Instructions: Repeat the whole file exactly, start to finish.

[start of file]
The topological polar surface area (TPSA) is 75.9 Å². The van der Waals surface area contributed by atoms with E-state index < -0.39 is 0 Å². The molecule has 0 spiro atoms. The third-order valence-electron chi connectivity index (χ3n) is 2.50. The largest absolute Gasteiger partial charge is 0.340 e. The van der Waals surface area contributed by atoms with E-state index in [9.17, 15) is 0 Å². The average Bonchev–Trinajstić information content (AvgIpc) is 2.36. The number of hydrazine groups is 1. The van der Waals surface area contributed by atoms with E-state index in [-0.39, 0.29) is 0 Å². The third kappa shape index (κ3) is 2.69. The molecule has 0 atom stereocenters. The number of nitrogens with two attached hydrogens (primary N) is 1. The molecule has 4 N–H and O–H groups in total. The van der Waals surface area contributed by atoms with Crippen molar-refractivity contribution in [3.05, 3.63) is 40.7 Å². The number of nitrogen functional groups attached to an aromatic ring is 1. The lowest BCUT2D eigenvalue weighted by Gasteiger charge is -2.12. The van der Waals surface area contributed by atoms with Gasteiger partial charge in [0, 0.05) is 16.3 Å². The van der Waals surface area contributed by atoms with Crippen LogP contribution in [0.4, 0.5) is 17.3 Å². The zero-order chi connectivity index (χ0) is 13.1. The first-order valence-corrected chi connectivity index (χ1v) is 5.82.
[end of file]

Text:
The topological polar surface area (TPSA) is 75.9 Å². The van der Waals surface area contributed by atoms with E-state index < -0.39 is 0 Å². The molecule has 0 spiro atoms. The third-order valence-electron chi connectivity index (χ3n) is 2.50. The largest absolute Gasteiger partial charge is 0.340 e. The van der Waals surface area contributed by atoms with E-state index in [9.17, 15) is 0 Å². The average Bonchev–Trinajstić information content (AvgIpc) is 2.36. The number of hydrazine groups is 1. The van der Waals surface area contributed by atoms with E-state index in [-0.39, 0.29) is 0 Å². The third kappa shape index (κ3) is 2.69. The molecule has 0 atom stereocenters. The number of nitrogens with two attached hydrogens (primary N) is 1. The molecule has 4 N–H and O–H groups in total. The van der Waals surface area contributed by atoms with Crippen molar-refractivity contribution in [3.05, 3.63) is 40.7 Å². The number of nitrogen functional groups attached to an aromatic ring is 1. The lowest BCUT2D eigenvalue weighted by Gasteiger charge is -2.12. The van der Waals surface area contributed by atoms with Gasteiger partial charge in [0, 0.05) is 16.3 Å². The van der Waals surface area contributed by atoms with Crippen LogP contribution in [0.4, 0.5) is 17.3 Å². The zero-order chi connectivity index (χ0) is 13.1. The first-order valence-corrected chi connectivity index (χ1v) is 5.82.